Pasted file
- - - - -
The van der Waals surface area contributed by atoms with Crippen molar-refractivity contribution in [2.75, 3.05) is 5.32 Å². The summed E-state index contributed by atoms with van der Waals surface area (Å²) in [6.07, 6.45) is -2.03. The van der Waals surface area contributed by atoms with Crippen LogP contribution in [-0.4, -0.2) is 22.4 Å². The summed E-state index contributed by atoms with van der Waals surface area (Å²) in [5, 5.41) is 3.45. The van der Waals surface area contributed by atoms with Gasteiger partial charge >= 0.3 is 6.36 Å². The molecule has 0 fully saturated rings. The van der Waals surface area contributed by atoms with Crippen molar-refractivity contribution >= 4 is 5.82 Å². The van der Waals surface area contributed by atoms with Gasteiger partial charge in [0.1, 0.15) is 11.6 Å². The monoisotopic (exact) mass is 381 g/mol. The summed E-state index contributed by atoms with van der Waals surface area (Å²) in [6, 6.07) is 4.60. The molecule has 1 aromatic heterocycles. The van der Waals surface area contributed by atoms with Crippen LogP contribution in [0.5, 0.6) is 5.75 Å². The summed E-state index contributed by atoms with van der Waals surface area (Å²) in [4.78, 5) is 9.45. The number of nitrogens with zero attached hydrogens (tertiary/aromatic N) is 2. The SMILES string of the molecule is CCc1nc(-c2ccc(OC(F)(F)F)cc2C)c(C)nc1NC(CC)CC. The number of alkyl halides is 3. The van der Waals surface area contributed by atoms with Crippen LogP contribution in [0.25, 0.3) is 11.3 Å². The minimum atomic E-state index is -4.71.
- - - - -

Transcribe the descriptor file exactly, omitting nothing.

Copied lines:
The van der Waals surface area contributed by atoms with Crippen molar-refractivity contribution in [2.75, 3.05) is 5.32 Å². The summed E-state index contributed by atoms with van der Waals surface area (Å²) in [6.07, 6.45) is -2.03. The van der Waals surface area contributed by atoms with Crippen LogP contribution in [-0.4, -0.2) is 22.4 Å². The summed E-state index contributed by atoms with van der Waals surface area (Å²) in [5, 5.41) is 3.45. The van der Waals surface area contributed by atoms with Gasteiger partial charge >= 0.3 is 6.36 Å². The molecule has 0 fully saturated rings. The van der Waals surface area contributed by atoms with Crippen molar-refractivity contribution >= 4 is 5.82 Å². The van der Waals surface area contributed by atoms with Gasteiger partial charge in [0.1, 0.15) is 11.6 Å². The monoisotopic (exact) mass is 381 g/mol. The summed E-state index contributed by atoms with van der Waals surface area (Å²) in [6, 6.07) is 4.60. The molecule has 1 aromatic heterocycles. The van der Waals surface area contributed by atoms with Crippen LogP contribution in [0.5, 0.6) is 5.75 Å². The summed E-state index contributed by atoms with van der Waals surface area (Å²) in [4.78, 5) is 9.45. The number of nitrogens with zero attached hydrogens (tertiary/aromatic N) is 2. The SMILES string of the molecule is CCc1nc(-c2ccc(OC(F)(F)F)cc2C)c(C)nc1NC(CC)CC. The number of alkyl halides is 3. The van der Waals surface area contributed by atoms with Crippen LogP contribution in [0.25, 0.3) is 11.3 Å². The minimum atomic E-state index is -4.71.